Standing Together Against Violence
The event took place at Daniel’s Spectrum.
The iImpact wrAPParound is a collaboration of Toronto Police Community Partnerships & Engagement Unit, the Black Community Consultative Committee (BCCC), the Ministry of Children & Social Services, UrbanRez Solutions, youth and community organizations.
Const. Isabelle Cotton and Sarah Ali of the BCCC started the movement just over a year ago.
“iImpact is an ongoing and ever-growing collaboration of individuals and organizations that recognize the importance of equality in all things,” said Cotton, who has been with the Service for 18 years. “In short, we come together, think together, execute together and strive to solve social issues together.”
Community organizer Farley Flexx, whose organization Urban Rez is a partner, said youths that have access to social services at an early age are less likely to interact with the criminal justice system.
“We have to ensure that there are not only supports, but that they are working together and treating the young people who need with respect,” he said.
Flexx announced that a mobile app is being developed for residents of the city to rate their community services.
“If I go to a health clinic or recreational centre, when I leave, I will be able to rate how I was treated,” he added. “We are going to hold each other accountable. From the prevention standpoint, if someone is born into a circumstance that presents barriers, we are writing a ticket that leads to things like gun violence, incarceration and a perpetual dependency on the system. We need to break that and the only way we can do that is by having everyone at the table. If you are not on the table, you will remain on the menu.”
Chief Mark Saunders assured community members that they are at the centre of everything that Toronto Police Service is doing to ensure that all residents are safe.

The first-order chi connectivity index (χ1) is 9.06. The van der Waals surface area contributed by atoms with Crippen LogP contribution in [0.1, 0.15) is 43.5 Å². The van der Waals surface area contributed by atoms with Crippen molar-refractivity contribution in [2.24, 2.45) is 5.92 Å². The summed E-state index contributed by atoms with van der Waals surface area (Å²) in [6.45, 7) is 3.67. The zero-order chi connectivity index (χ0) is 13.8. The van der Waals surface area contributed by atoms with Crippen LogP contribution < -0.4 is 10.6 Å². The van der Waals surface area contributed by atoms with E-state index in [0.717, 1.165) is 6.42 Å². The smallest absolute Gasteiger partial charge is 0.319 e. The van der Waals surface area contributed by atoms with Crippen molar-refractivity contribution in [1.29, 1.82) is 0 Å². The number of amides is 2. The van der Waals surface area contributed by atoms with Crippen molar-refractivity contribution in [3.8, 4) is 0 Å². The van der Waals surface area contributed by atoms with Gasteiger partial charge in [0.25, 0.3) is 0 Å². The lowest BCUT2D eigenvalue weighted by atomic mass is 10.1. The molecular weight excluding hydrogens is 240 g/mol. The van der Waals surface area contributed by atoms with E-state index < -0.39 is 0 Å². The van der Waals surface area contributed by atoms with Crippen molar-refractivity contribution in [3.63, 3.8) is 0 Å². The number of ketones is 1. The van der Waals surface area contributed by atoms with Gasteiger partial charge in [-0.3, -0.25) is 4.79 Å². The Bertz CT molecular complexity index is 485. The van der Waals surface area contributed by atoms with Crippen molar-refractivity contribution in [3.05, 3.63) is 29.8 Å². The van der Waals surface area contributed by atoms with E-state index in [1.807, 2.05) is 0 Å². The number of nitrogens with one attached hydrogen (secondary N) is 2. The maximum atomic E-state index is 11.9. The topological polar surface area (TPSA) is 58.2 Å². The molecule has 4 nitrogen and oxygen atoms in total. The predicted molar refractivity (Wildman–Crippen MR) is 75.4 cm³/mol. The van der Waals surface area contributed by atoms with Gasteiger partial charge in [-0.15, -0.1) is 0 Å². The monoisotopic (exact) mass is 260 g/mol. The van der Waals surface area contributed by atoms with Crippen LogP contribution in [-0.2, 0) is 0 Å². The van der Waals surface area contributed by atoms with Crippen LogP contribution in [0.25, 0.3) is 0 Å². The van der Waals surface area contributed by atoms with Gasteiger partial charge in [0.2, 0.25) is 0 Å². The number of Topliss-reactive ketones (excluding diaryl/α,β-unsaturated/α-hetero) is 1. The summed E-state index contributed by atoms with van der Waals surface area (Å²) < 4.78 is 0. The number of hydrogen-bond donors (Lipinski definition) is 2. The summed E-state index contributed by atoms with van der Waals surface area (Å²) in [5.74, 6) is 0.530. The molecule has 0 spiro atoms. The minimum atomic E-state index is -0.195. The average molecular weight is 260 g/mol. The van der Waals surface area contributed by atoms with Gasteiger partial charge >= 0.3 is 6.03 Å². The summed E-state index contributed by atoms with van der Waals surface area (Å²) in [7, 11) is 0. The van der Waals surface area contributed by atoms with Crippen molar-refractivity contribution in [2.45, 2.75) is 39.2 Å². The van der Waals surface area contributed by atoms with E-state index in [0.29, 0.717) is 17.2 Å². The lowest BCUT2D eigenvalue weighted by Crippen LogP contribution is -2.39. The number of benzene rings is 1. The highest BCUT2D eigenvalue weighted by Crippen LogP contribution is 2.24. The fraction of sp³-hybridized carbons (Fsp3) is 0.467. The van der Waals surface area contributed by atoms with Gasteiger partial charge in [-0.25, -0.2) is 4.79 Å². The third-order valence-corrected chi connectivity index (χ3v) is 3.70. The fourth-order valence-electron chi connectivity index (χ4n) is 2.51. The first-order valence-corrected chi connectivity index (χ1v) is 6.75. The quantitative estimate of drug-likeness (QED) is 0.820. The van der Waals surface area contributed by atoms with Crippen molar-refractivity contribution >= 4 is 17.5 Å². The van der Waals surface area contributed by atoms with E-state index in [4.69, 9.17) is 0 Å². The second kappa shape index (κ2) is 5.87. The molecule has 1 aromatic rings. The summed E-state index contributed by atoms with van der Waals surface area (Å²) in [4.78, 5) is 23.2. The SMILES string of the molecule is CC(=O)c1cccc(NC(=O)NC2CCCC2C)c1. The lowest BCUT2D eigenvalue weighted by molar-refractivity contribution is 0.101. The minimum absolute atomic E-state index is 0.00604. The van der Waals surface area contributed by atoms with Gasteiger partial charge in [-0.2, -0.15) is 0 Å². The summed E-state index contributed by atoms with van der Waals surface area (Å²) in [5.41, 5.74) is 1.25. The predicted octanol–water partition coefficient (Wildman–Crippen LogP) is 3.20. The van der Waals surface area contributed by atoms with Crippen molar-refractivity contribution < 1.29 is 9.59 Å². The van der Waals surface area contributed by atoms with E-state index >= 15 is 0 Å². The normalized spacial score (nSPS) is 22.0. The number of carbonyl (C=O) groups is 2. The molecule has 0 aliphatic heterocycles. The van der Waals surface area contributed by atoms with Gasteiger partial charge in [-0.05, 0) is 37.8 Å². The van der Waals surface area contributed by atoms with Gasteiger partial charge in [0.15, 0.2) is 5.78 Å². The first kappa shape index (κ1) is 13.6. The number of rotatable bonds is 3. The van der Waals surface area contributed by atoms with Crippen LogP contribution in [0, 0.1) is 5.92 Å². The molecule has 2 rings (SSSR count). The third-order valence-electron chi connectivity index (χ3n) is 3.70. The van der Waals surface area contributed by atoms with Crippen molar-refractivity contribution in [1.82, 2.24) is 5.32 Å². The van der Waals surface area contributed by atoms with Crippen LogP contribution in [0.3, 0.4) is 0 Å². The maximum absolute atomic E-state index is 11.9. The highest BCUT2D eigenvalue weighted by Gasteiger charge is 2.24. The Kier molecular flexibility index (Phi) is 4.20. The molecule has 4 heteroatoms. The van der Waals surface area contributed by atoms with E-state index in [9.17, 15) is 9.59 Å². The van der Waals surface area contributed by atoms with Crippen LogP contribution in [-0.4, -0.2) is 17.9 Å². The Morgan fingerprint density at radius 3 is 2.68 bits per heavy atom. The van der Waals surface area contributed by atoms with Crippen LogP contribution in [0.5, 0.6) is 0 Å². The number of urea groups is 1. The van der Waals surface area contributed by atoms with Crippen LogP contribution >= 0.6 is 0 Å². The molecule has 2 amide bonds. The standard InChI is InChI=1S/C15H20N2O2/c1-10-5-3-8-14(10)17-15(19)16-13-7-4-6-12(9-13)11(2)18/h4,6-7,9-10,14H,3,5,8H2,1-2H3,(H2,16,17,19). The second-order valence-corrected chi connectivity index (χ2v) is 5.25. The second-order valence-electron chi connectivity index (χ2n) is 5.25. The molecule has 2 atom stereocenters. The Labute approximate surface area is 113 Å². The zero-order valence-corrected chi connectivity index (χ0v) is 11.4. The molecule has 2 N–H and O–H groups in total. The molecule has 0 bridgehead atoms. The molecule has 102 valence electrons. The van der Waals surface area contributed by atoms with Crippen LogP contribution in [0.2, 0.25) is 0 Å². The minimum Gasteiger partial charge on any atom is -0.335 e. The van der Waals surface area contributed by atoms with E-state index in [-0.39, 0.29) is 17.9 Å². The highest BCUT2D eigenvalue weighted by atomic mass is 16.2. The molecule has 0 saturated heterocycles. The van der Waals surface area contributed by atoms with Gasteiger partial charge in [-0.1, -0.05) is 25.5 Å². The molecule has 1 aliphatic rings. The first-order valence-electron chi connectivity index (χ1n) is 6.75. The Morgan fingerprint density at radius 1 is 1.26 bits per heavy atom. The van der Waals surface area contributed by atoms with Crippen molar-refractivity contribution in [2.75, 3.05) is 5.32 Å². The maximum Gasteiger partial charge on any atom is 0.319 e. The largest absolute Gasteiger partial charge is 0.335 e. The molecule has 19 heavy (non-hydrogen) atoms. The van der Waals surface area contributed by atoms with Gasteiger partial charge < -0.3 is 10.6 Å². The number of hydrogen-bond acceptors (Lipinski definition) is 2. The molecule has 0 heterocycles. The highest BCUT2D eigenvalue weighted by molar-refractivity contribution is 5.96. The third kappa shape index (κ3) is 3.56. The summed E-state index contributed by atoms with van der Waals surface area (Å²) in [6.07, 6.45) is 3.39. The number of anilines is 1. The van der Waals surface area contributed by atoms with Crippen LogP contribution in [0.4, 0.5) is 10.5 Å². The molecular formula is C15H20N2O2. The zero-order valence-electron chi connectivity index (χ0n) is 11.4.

“We belong to you, but in order to get it right, you have to trust us,” said Saunders. “That trust is not by words. It is by doing activities like we are doing here today and ensuring that our actions are reflective of the things we say. How we define success has changed tremendously which is why we have this program. When I was at Homicide for almost eight-and-a-half years, success was defined as making the apprehension of somebody who killed someone else. But when you strip it down, that’s a failure from all aspects because success would be if someone got in front of that young man before he picks up that gun to even think about shooting someone else.”
Todd Smith, the Minister of Children, Community and Social Services, presented awards to the ‘Invisible Heroes’ making an impact in the community.
The recipients were Khalil Dorival, Erin Leigh, Francis Atta, Rahima Hassan, Margaret Kelly, Kofi Sankofa, Natalie Chattargoon, Zya Brown, Oludipe Temitope Gabriel, Marlon Roper, Phillip, “Chucky” Chuck, Jacqueline Dwyer and Noel Livingstone.
The event featured entertainment by spoken word artist King the Rapper, Jade’s Hip Hop Academy and DJs Love Jones, Kristian and The Vybz Master.